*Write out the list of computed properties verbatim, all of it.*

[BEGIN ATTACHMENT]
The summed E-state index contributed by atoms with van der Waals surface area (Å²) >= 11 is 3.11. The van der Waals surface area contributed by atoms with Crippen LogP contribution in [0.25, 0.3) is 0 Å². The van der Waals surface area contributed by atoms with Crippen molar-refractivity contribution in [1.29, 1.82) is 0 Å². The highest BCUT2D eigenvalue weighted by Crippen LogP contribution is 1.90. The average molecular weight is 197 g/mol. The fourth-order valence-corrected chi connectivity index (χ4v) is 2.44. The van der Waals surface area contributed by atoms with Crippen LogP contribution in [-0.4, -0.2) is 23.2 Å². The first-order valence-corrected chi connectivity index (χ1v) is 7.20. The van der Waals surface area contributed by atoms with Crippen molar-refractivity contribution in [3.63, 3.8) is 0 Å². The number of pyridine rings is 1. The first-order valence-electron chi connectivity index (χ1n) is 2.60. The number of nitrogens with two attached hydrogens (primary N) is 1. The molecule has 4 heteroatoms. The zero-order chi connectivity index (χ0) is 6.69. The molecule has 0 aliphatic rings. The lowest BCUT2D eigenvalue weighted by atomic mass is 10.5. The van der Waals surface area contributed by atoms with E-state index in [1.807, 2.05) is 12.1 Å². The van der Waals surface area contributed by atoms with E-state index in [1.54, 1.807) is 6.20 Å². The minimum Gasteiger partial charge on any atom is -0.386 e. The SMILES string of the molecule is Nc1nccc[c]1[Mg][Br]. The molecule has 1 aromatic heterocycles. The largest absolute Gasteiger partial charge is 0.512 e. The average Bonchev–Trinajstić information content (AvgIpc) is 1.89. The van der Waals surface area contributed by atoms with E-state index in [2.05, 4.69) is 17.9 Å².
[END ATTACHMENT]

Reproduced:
The summed E-state index contributed by atoms with van der Waals surface area (Å²) >= 11 is 3.11. The van der Waals surface area contributed by atoms with Crippen LogP contribution in [0.25, 0.3) is 0 Å². The van der Waals surface area contributed by atoms with Crippen molar-refractivity contribution in [1.29, 1.82) is 0 Å². The highest BCUT2D eigenvalue weighted by Crippen LogP contribution is 1.90. The average molecular weight is 197 g/mol. The fourth-order valence-corrected chi connectivity index (χ4v) is 2.44. The van der Waals surface area contributed by atoms with Crippen LogP contribution in [-0.4, -0.2) is 23.2 Å². The first-order valence-corrected chi connectivity index (χ1v) is 7.20. The van der Waals surface area contributed by atoms with Crippen molar-refractivity contribution in [3.63, 3.8) is 0 Å². The number of pyridine rings is 1. The first-order valence-electron chi connectivity index (χ1n) is 2.60. The number of nitrogens with two attached hydrogens (primary N) is 1. The molecule has 4 heteroatoms. The zero-order chi connectivity index (χ0) is 6.69. The molecule has 0 aliphatic rings. The lowest BCUT2D eigenvalue weighted by atomic mass is 10.5. The van der Waals surface area contributed by atoms with E-state index in [1.807, 2.05) is 12.1 Å². The van der Waals surface area contributed by atoms with E-state index in [1.54, 1.807) is 6.20 Å². The minimum Gasteiger partial charge on any atom is -0.386 e. The SMILES string of the molecule is Nc1nccc[c]1[Mg][Br]. The molecule has 1 aromatic heterocycles. The largest absolute Gasteiger partial charge is 0.512 e. The average Bonchev–Trinajstić information content (AvgIpc) is 1.89. The van der Waals surface area contributed by atoms with E-state index in [2.05, 4.69) is 17.9 Å².